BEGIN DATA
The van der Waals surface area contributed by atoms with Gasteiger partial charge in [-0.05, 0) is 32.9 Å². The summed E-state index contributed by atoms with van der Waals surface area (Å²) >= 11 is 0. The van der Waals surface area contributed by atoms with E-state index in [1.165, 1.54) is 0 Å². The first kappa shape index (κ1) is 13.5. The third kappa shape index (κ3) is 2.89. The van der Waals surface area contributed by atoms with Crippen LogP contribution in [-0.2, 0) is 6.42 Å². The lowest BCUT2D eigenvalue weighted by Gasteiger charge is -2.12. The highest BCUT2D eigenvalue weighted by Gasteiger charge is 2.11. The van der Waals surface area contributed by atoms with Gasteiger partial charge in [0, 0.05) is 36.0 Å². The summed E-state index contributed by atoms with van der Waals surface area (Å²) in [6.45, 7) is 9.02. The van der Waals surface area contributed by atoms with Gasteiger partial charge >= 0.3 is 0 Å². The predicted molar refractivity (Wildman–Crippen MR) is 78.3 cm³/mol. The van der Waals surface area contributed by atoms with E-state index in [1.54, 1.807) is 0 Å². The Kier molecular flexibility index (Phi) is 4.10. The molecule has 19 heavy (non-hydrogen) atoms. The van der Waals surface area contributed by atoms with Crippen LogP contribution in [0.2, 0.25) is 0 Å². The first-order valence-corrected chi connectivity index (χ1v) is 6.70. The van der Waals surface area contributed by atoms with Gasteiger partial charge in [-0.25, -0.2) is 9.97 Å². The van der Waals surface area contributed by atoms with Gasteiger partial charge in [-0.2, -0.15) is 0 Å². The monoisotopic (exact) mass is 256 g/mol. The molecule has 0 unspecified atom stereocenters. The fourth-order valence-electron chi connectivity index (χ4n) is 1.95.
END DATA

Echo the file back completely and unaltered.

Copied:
The van der Waals surface area contributed by atoms with Gasteiger partial charge in [-0.05, 0) is 32.9 Å². The summed E-state index contributed by atoms with van der Waals surface area (Å²) >= 11 is 0. The van der Waals surface area contributed by atoms with E-state index in [1.165, 1.54) is 0 Å². The first kappa shape index (κ1) is 13.5. The third kappa shape index (κ3) is 2.89. The van der Waals surface area contributed by atoms with Crippen LogP contribution in [-0.2, 0) is 6.42 Å². The lowest BCUT2D eigenvalue weighted by Gasteiger charge is -2.12. The highest BCUT2D eigenvalue weighted by Gasteiger charge is 2.11. The van der Waals surface area contributed by atoms with Gasteiger partial charge in [0, 0.05) is 36.0 Å². The summed E-state index contributed by atoms with van der Waals surface area (Å²) in [6.45, 7) is 9.02. The van der Waals surface area contributed by atoms with Gasteiger partial charge >= 0.3 is 0 Å². The predicted molar refractivity (Wildman–Crippen MR) is 78.3 cm³/mol. The van der Waals surface area contributed by atoms with E-state index in [1.54, 1.807) is 0 Å². The Kier molecular flexibility index (Phi) is 4.10. The molecule has 19 heavy (non-hydrogen) atoms. The van der Waals surface area contributed by atoms with Crippen LogP contribution in [0.2, 0.25) is 0 Å². The first-order valence-corrected chi connectivity index (χ1v) is 6.70. The van der Waals surface area contributed by atoms with Gasteiger partial charge in [-0.25, -0.2) is 9.97 Å². The van der Waals surface area contributed by atoms with Gasteiger partial charge in [-0.2, -0.15) is 0 Å². The monoisotopic (exact) mass is 256 g/mol. The molecule has 0 unspecified atom stereocenters. The fourth-order valence-electron chi connectivity index (χ4n) is 1.95.